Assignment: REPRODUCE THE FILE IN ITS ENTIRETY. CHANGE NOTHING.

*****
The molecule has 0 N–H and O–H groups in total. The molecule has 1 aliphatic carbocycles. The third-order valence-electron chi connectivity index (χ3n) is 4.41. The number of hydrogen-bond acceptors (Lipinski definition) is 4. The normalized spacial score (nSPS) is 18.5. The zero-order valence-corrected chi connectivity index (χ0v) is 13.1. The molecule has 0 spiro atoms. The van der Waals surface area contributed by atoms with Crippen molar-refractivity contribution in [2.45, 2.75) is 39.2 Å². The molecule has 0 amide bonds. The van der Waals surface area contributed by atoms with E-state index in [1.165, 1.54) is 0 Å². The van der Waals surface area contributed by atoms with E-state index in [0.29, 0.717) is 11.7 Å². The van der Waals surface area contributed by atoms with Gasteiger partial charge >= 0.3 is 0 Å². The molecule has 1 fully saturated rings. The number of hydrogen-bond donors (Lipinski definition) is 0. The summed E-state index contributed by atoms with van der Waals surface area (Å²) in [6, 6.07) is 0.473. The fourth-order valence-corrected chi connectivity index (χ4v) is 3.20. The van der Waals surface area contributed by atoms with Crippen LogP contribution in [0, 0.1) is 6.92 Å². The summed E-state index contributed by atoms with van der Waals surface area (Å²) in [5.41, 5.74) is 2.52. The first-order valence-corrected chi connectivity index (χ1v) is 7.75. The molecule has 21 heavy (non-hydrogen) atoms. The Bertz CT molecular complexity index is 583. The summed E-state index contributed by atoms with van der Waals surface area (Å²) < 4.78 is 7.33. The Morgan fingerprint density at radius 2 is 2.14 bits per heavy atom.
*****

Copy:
The molecule has 0 N–H and O–H groups in total. The molecule has 1 aliphatic carbocycles. The third-order valence-electron chi connectivity index (χ3n) is 4.41. The number of hydrogen-bond acceptors (Lipinski definition) is 4. The normalized spacial score (nSPS) is 18.5. The zero-order valence-corrected chi connectivity index (χ0v) is 13.1. The molecule has 0 spiro atoms. The van der Waals surface area contributed by atoms with Crippen molar-refractivity contribution in [2.45, 2.75) is 39.2 Å². The molecule has 0 amide bonds. The van der Waals surface area contributed by atoms with E-state index in [1.165, 1.54) is 0 Å². The van der Waals surface area contributed by atoms with E-state index in [0.29, 0.717) is 11.7 Å². The van der Waals surface area contributed by atoms with Gasteiger partial charge >= 0.3 is 0 Å². The molecule has 1 fully saturated rings. The number of hydrogen-bond donors (Lipinski definition) is 0. The summed E-state index contributed by atoms with van der Waals surface area (Å²) in [6, 6.07) is 0.473. The fourth-order valence-corrected chi connectivity index (χ4v) is 3.20. The van der Waals surface area contributed by atoms with Crippen LogP contribution in [0, 0.1) is 6.92 Å². The summed E-state index contributed by atoms with van der Waals surface area (Å²) in [5.41, 5.74) is 2.52. The first-order valence-corrected chi connectivity index (χ1v) is 7.75. The molecule has 21 heavy (non-hydrogen) atoms. The Bertz CT molecular complexity index is 583. The summed E-state index contributed by atoms with van der Waals surface area (Å²) < 4.78 is 7.33. The Morgan fingerprint density at radius 2 is 2.14 bits per heavy atom.